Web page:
Jōichi Hoshi – Red Branches (Akai eda)


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Additional information


Hoshi, Jōichi


(A) Very Fine Condition






Sosaku hanga


Self published


Chu-tanzaku (5.1″x15″)


Plants & Flowers

A cropped view of a horizontal slice of a red tree against a gold background, Hoshi’s unique techniques render astonishing effects with woodblocks, in this case creating branches as if they are on fire while shimmering with the use of gold inks. Incredible depth and majesty while only using tones of two colors.

This print is number 276 in “Joichi Hoshi: Catalogue of All Tree Woodblock Prints” (1988). Pencil signed, sealed in lower right corner of image.

The Woodblock Print

This print measures approximately 5″x14.75″ making it roughly a landscape chu-tanzaku pillar print. This print is in very fine condition with exceptional color, detail, and shine. Full and clear margins, a clean verso. Toning to the margins on the front from where it was previously framed, but a new framing would likely cover this discoloration.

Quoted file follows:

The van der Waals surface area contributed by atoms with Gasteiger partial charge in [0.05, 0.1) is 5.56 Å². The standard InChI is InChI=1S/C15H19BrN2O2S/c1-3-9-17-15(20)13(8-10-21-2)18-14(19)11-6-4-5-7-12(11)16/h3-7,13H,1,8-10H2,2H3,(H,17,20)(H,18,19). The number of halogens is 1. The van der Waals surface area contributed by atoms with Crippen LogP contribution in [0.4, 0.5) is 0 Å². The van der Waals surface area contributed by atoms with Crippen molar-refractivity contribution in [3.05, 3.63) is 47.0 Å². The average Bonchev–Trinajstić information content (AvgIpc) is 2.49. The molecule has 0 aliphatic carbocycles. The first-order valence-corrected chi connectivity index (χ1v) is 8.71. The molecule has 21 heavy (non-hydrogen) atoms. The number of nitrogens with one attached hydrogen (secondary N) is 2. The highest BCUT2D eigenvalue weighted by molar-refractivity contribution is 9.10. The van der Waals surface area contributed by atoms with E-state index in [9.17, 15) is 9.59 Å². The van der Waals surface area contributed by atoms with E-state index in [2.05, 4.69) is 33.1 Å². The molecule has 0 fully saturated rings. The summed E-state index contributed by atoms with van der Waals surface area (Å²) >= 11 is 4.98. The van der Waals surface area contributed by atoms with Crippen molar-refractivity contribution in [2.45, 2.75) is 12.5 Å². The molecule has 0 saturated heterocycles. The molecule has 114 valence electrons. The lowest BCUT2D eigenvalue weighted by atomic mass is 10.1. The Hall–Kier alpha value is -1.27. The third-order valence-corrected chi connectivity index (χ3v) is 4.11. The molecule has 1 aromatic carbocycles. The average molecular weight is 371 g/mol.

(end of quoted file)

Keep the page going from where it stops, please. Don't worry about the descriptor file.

About the Artist

Jōichi Hoshi was born in 1913 in Tokyo, Japan and began studying printmaking in the 1950s. Hoshi is considered a master of the traditional Japanese woodblock print technique, and his work is known for its intricate details and bold use of color, particularly his use of gold in his prints. He has had many solo exhibitions of his work in galleries and museums throughout Japan and internationally.

One of Hoshi’s subjects of interest is trees, which he has depicted in many of his prints. His trees are often depicted in a stylized way, with strong and clean lines, and are known for their elegance and simplicity. He has been able to convey the essence and spirit of the trees in his prints.

Hoshi is considered a part of the sosaku hanga movement, which emerged in Japan after WWII and was characterized by artists creating their own designs, carving their own blocks, and printing the works themselves. He was a member of the Japan Print Association.

Hoshi’s work often features landscapes and cityscapes, as well as images of traditional Japanese culture and daily life. He continues to work as an artist, and his prints are highly sought after by collectors. His use of gold in his prints gives them a special touch of elegance and refinement. He is particularly known for his depictions of trees, which he has captured with great skill and sensitivity. His work has been recognized and exhibited both in Japan and internationally, making him an important figure in the world of printmaking.